Sunday, December 29, 2013

"Top 10 Organization Challenges that Limit Project Success” by Tom Mochal - PROJECT ON TRACK 1

I wish you a Happy New Year and  hope that 2014 brings each of you new challenges and opportunities! I would like  ''Project on track'' to be the theme of 2014  and therefore would like to start a series of articles on how to make sure your project is successful. Let’s start from “Top 10 Organization Challenges that Limit Project Success” by Tom Mochal which I would like to share with you.

I met Tom Mochal at 8th International PMI PolandChapter Congress, which took place 2-3 December 2013 in Westin Hotel in Warsaw. Tom Mochal is the founder and president of TenStep Inc., a global company that specializes in consulting and training in business methodologies. He is also the author of „Lessons in People Management” and „Lessons in Project Management”.


1.     Active Projects Congestion
Problem: Very often there are too many projects opened as sponsors think that if a project is important needs to be started.
Solution: The best way to finish a project quickly is to staff it optimally. Fewer projects in portfolio means more stuff completed by the end of the year, so prioritize your projects and start when you have resources.
2.       Enhancement Distraction
Problem: Too many operational enhancements (small projects between 2-20 hours) might consume resources to be used on more important projects.
Solution: Squeeze enhancements to smaller percentage, so you have more resources to work on projects.
3.       Support/Operations Overload
Problem: Similar to enhancements support/operational work takes too much effort.
Solution: As projects is what get you to the future state make operational work as efficient as possible. Live with lower, but acceptable level of service!
4.       Resource Allocation Fog
Problem: You don’t know where resources are assigned and it’s crucial you understand when people have capacity for more work.
Solution: You need just minimal capacity of tracking people and work, so do not make it complicated. A simple high level s/sheet (updated monthly) to track resources by project, operations and support will be sufficient!
5.       Can’t Change
Problem: Very often people give up when they struggle with change. Usually is a result of a lack of governance and sponsorship.
Solution: Do not implement change unless you have senior management support!
6.       Mismatched PMO Expectations
Problem: Managers want PMO to “make it happen” and PMO cannot “make it happen”. You are only as much of successful as your sponsor is!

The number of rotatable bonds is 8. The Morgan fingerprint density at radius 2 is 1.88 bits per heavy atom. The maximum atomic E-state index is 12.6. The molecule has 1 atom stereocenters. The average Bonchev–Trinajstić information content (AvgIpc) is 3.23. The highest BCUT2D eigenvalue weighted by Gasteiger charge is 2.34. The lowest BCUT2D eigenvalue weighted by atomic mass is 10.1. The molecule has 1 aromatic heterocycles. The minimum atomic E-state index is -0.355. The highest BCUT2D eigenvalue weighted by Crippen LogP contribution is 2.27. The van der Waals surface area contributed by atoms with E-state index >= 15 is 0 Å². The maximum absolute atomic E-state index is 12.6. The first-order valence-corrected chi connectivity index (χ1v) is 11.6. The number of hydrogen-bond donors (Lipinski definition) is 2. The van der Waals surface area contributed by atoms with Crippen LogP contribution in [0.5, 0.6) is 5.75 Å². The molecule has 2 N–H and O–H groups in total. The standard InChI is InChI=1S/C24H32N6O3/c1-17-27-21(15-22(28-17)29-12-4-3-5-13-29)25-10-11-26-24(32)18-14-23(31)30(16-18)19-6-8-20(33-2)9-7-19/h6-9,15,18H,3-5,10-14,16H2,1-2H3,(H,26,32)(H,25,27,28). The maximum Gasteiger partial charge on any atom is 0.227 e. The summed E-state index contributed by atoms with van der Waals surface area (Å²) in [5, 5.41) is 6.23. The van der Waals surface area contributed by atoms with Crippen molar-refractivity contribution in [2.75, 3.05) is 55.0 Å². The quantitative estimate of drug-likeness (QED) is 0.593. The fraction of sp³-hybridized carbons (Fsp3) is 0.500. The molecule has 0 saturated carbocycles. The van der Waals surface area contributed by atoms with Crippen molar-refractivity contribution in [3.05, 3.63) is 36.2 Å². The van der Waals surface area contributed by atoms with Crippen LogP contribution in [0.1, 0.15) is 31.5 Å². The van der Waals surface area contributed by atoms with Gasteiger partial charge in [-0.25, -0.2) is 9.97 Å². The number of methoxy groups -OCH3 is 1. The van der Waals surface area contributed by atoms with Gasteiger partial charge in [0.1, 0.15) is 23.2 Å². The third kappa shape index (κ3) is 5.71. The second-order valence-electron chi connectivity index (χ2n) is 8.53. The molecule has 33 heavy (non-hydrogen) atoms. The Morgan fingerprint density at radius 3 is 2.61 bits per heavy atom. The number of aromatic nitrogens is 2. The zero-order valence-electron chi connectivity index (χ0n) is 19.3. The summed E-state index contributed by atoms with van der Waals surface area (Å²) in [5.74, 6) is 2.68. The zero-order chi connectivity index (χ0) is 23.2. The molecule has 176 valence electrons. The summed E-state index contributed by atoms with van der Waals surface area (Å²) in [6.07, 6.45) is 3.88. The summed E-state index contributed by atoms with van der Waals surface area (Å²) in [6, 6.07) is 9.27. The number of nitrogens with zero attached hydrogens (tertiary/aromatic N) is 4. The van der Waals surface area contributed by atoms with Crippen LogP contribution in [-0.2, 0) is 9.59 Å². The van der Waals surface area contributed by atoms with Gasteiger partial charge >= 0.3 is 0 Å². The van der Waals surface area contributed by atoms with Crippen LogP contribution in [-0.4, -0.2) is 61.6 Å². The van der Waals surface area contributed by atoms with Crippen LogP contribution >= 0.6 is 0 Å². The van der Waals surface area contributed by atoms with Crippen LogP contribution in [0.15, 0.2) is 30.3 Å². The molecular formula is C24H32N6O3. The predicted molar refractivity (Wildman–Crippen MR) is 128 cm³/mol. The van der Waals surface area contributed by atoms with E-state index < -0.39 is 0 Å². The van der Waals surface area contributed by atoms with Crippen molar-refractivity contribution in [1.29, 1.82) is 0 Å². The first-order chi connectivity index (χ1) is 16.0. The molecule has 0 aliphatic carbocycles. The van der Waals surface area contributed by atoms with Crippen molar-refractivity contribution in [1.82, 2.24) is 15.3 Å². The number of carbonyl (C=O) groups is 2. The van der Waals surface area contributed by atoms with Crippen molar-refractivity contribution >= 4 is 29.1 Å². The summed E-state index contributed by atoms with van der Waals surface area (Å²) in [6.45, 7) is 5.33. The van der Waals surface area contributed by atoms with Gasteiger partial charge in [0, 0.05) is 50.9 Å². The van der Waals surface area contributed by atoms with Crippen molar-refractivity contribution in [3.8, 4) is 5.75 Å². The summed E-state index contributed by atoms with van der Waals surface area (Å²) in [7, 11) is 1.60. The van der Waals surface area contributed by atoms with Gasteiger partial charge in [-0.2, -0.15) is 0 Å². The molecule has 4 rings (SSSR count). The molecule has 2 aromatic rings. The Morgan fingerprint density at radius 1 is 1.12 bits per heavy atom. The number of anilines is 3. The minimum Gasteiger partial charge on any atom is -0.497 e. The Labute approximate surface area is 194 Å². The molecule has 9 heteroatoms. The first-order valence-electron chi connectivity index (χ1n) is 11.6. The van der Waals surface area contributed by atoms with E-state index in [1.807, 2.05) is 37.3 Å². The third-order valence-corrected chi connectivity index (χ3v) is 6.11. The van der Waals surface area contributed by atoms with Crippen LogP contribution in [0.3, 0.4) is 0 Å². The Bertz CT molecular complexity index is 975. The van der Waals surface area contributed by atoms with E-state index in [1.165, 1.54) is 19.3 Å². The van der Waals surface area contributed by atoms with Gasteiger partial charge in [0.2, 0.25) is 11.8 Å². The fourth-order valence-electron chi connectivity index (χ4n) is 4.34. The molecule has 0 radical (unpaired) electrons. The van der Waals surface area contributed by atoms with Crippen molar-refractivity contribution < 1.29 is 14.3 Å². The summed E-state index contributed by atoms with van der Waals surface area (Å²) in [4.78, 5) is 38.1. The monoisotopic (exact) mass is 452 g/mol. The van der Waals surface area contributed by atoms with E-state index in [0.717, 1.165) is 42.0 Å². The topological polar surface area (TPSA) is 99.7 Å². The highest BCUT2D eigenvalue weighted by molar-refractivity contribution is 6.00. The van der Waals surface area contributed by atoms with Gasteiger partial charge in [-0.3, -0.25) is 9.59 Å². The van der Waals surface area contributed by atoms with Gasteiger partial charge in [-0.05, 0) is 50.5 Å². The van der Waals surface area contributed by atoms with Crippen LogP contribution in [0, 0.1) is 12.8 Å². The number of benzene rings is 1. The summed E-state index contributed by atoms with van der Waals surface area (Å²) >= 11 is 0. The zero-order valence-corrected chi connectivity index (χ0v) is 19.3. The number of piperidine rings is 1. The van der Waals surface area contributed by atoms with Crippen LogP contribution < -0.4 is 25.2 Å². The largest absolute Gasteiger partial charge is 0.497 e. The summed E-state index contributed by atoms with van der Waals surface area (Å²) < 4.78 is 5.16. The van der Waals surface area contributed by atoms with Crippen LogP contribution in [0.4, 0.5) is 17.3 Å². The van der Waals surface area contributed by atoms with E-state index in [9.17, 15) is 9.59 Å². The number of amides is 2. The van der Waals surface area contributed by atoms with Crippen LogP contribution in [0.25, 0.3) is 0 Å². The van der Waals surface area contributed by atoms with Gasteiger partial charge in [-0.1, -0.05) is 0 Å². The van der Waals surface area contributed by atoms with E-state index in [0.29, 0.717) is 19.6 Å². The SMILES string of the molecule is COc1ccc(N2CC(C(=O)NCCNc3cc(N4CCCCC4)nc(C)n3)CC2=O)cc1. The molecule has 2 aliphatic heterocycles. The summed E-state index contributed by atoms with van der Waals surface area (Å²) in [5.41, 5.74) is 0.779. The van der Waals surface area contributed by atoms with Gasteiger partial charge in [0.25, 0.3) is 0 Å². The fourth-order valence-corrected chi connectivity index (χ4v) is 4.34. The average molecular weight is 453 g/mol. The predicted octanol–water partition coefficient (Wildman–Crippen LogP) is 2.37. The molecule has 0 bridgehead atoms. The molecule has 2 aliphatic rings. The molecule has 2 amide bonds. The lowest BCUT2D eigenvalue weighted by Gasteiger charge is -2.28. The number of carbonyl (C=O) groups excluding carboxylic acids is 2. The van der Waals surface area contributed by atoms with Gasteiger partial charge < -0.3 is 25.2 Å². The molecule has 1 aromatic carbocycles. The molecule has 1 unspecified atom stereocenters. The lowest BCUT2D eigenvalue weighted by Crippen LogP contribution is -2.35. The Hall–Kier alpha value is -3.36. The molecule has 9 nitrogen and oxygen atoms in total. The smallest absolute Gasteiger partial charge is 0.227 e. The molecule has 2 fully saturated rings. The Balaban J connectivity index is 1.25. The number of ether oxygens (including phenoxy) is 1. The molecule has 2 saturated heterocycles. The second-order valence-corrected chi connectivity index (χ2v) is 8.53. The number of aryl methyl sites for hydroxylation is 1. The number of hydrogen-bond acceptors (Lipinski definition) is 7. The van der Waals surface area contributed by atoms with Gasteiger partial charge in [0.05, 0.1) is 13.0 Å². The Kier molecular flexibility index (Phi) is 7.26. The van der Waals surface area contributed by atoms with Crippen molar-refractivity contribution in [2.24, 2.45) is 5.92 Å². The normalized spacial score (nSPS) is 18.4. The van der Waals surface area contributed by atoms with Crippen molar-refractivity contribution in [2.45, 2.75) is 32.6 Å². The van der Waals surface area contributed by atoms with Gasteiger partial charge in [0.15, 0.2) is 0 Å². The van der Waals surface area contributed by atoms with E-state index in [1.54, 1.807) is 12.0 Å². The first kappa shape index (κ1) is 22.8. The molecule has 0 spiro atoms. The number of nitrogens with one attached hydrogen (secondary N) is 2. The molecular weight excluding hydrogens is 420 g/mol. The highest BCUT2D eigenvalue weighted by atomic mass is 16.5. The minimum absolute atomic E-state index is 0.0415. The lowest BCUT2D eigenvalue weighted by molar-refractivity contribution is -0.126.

Solution: PMO provide information to managers who provide governance! Governance is management not PMO responsibility. This mismatch of expectation leads to dysfunction.
7.       Lack of Accountability
Problem: No one meets their commitments – it’s organisational wide: PMs, team members, managers. No one really cares.
Solution: Start a change initiative. First,  people need to understand their commitments – document them! Managers must hold staff and each other accountable for meeting commitments.  Add to performance review process – otherwise meaningless!
8.       Project Manager Isolation
Problem: Both sponsors and line managers do not support Project Managers!
Solution: Change the culture! Make sure everyone in organisation understands project management at practical level! Ensure everyone knows their role!
9.       Conflicting Roles
Problem: Roles and responsibilities are not clear – it applies to people and committees! Committees compete or overlap.
Solution: Document roles and responsibilities and rationalize across roles to minimize the confusion and overlap.
10.   Throwing PMs under the Bus.
Problem: Blaming project manager for all project ills!
Solution: Stop it!


Delivering projects, not operations/support work, is what get you to the future state – projects move a company towards goals/strategies. Project management enables projects to be more successful. Make sure the project management and other processes in your organisation work together for optimal results.

2 comments:

  1. If you plan on a long term career as a project manager, then yes, even with your level of experience, I would suggest getting your PMP. You can prepare yourself for the exam in one of the PMP trainingproviders like http://www.pmstudy.com/. You can do minimal prep-work to get 40 PMI® Contact Hours and apply to PMI for PMP Exam before the class begins.

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